I've been reading Karen Swan's novels for awhile now. They're always delightful but the last few have been a bit...lacking. When I received The Rome Affair a few weeks ago, I read the synopsis and thought: yes. This...this sounds really promising. Happily, I was right. Swan's latest book kept me engaged from the first page to the last and I never wanted to put it down.
Here's the synopsis:
The glamorous capital city of Italy is brought to startling life in The Rome Affair, a compelling summer novel by Karen Swan.
1974 and Elena Damiani lives a gilded life. Born to wealth and a noted beauty, no door is closed to her, no man can resist her. At twenty-six, she is already onto her third husband when she meets her love match. But he is the one man she can never have, and all the beauty and money in the world can't change it.
2017 and Francesca Hackett is living la dolce vita in Rome, leading tourist groups around the Eternal City and forgetting the ghosts she left behind in London. When she finds a stolen designer handbag in her dustbin and returns it, she is brought into the orbit of her grand neighbour who lives across the piazza - famed socialite Viscontessa Elena dei Damiani Pignatelli della Mirandola. Though the purse is stolen, Elena greets the return of the bag with exultation for it contains an unopened letter written by her husband on his deathbed, twelve years earlier.
Mutually intrigued by each other, the two women agree to collaborate on a project, with Cesca interviewing Elena for her memoirs. As summer unfurls, Elena tells her sensational stories, leaving Cesca in her thrall. But when a priceless diamond ring found in an ancient tunnel below the city streets is ascribed to Elena, Cesca begins to suspect a shocking secret at the heart of Elena's life.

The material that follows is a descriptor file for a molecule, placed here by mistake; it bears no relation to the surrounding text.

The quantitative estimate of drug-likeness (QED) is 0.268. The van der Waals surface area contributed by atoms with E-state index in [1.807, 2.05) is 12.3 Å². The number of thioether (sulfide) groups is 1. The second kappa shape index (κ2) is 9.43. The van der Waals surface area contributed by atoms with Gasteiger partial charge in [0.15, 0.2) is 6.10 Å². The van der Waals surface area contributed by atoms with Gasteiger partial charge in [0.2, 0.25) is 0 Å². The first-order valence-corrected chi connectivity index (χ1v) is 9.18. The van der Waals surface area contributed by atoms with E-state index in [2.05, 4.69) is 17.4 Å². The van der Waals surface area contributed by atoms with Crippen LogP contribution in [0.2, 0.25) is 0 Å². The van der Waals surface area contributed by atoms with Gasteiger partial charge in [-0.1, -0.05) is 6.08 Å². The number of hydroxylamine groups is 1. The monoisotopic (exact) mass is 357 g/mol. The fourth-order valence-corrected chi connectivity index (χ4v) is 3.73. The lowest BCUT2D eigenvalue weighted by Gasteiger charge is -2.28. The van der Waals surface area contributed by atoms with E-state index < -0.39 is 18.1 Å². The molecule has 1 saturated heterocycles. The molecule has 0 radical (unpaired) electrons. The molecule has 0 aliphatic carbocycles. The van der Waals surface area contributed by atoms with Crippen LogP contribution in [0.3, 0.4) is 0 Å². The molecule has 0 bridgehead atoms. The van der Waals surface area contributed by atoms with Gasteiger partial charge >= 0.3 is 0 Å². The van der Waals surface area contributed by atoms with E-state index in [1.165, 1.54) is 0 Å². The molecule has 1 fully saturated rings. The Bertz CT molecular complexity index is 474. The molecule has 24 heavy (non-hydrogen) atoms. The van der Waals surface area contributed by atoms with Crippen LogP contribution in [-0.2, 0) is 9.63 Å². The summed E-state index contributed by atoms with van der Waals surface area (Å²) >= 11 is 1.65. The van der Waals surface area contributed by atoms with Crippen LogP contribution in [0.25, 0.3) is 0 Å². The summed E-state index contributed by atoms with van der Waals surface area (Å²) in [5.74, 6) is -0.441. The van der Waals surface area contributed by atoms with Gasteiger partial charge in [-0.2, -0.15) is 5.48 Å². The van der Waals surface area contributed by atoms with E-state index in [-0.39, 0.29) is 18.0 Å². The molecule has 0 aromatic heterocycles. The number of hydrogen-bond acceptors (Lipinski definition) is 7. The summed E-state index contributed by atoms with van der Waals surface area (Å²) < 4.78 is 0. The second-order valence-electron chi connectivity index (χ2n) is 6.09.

The Rome Affair, happily, did what The Paris Secret (Swan's summer 2016 novel) could not. It kept me interested and turning the pages as quick as I could to see exactly how the mystery was going to unfold. Just when you thought you knew how it all turned out, Swan revealed another detail that had you doubting everything. So. Good.
Plus, the actual mystery with all the twists and turns and secrets hidden throughout the years? It will make your head spin at the end. It actually took me awhile of sitting and thinking after I finished it to get a handle on what the hell had just happened and to start to understand the motivation of the characters. I couldn't figure out where Swan was going with most of the story, which was awesome. There was only one thing I had nailed down and that was why Elena had finally decided to have her biography written. The rest? Total mystery.
Elena was a riveting character. Swan managed to write such a larger than life character without having her become a caricature. Because her life? Was insane. She was a wealthy American heiress who eventually became an Italian princess. She partied with Andy Warhol and was friends with Elizabeth Taylor. How could you not be intrigued?
Cesca was interesting as well, with her own secret, but she served more as a way to get at Elena's story than another protagonist. That was ok, surprisingly enough. But she was such a wicked smart woman that she did manage to shine enough beside Elena. I do wish Swan had managed to write her as a stronger character with an equally riveting story though. Elena and her long and full life overshadowed Cesca a bit, not surprisingly. Random aside: I appreciated that Cesca was tall (though at 5'10" she's still 2" shorter than I am) because there aren't nearly enough female characters who are that tall. It's a small thing but it's something you notice when you're super tall as well! Plus, the fact that Cesca was a blogger too was pretty cool. Oh, and if you wonder exactly what a barrister is (like I was because I'm not British), allow Google to help: "a lawyer entitled to practice as an advocate, particularly in the higher courts".
The Rome Affair is a great book for the summer because it's such an engaging read with so much depth. Plus, it's based in such an interesting and glamorous city. You might not be in Rome but, sitting on the beach with Karen Swan's latest book in hand, you can pretend to be, at least for a little while.
*An ARC was provided by the distributor, Publisher's Group Canada, in exchange for review consideration. All opinions are honest and my own.*